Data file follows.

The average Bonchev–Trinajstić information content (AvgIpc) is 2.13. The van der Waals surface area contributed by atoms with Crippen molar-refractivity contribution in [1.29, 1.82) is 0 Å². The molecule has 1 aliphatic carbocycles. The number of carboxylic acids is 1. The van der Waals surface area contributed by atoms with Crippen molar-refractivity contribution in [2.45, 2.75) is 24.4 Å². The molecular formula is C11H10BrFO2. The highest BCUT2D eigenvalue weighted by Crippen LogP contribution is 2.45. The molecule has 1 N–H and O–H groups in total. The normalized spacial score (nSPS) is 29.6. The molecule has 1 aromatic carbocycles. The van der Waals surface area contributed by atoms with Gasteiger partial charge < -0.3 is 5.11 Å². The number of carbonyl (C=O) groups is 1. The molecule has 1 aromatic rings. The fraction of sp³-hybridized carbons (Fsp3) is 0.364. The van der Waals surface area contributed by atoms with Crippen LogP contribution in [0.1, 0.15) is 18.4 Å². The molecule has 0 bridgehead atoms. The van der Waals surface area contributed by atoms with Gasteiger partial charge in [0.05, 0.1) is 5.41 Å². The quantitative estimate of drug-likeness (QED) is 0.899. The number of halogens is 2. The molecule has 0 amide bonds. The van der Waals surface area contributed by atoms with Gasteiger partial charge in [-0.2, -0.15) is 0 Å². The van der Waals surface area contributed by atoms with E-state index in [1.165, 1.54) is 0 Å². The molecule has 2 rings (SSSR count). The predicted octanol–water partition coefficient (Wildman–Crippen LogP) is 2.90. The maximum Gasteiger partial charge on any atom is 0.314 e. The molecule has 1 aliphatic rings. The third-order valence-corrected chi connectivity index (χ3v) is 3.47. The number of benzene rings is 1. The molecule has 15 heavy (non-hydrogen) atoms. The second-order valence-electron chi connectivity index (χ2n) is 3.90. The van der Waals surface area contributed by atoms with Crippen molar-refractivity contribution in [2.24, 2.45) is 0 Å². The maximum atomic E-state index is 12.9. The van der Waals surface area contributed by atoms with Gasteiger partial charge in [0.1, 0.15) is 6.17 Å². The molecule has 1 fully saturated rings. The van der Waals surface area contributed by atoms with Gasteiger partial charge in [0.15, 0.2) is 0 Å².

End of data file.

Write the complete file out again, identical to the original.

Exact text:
The average Bonchev–Trinajstić information content (AvgIpc) is 2.13. The van der Waals surface area contributed by atoms with Crippen molar-refractivity contribution in [1.29, 1.82) is 0 Å². The molecule has 1 aliphatic carbocycles. The number of carboxylic acids is 1. The van der Waals surface area contributed by atoms with Crippen molar-refractivity contribution in [2.45, 2.75) is 24.4 Å². The molecular formula is C11H10BrFO2. The highest BCUT2D eigenvalue weighted by Crippen LogP contribution is 2.45. The molecule has 1 N–H and O–H groups in total. The normalized spacial score (nSPS) is 29.6. The molecule has 1 aromatic carbocycles. The van der Waals surface area contributed by atoms with Gasteiger partial charge < -0.3 is 5.11 Å². The number of carbonyl (C=O) groups is 1. The molecule has 1 aromatic rings. The fraction of sp³-hybridized carbons (Fsp3) is 0.364. The van der Waals surface area contributed by atoms with Crippen LogP contribution in [0.1, 0.15) is 18.4 Å². The molecule has 0 bridgehead atoms. The van der Waals surface area contributed by atoms with Gasteiger partial charge in [0.05, 0.1) is 5.41 Å². The quantitative estimate of drug-likeness (QED) is 0.899. The number of halogens is 2. The molecule has 0 amide bonds. The van der Waals surface area contributed by atoms with Gasteiger partial charge in [-0.2, -0.15) is 0 Å². The van der Waals surface area contributed by atoms with E-state index in [1.165, 1.54) is 0 Å². The molecule has 2 rings (SSSR count). The predicted octanol–water partition coefficient (Wildman–Crippen LogP) is 2.90. The maximum Gasteiger partial charge on any atom is 0.314 e. The molecule has 1 aliphatic rings. The third-order valence-corrected chi connectivity index (χ3v) is 3.47. The number of benzene rings is 1. The molecule has 15 heavy (non-hydrogen) atoms. The second-order valence-electron chi connectivity index (χ2n) is 3.90. The van der Waals surface area contributed by atoms with Crippen molar-refractivity contribution in [2.24, 2.45) is 0 Å². The maximum atomic E-state index is 12.9. The van der Waals surface area contributed by atoms with Gasteiger partial charge in [0.1, 0.15) is 6.17 Å². The molecule has 1 fully saturated rings. The van der Waals surface area contributed by atoms with Gasteiger partial charge in [0.15, 0.2) is 0 Å².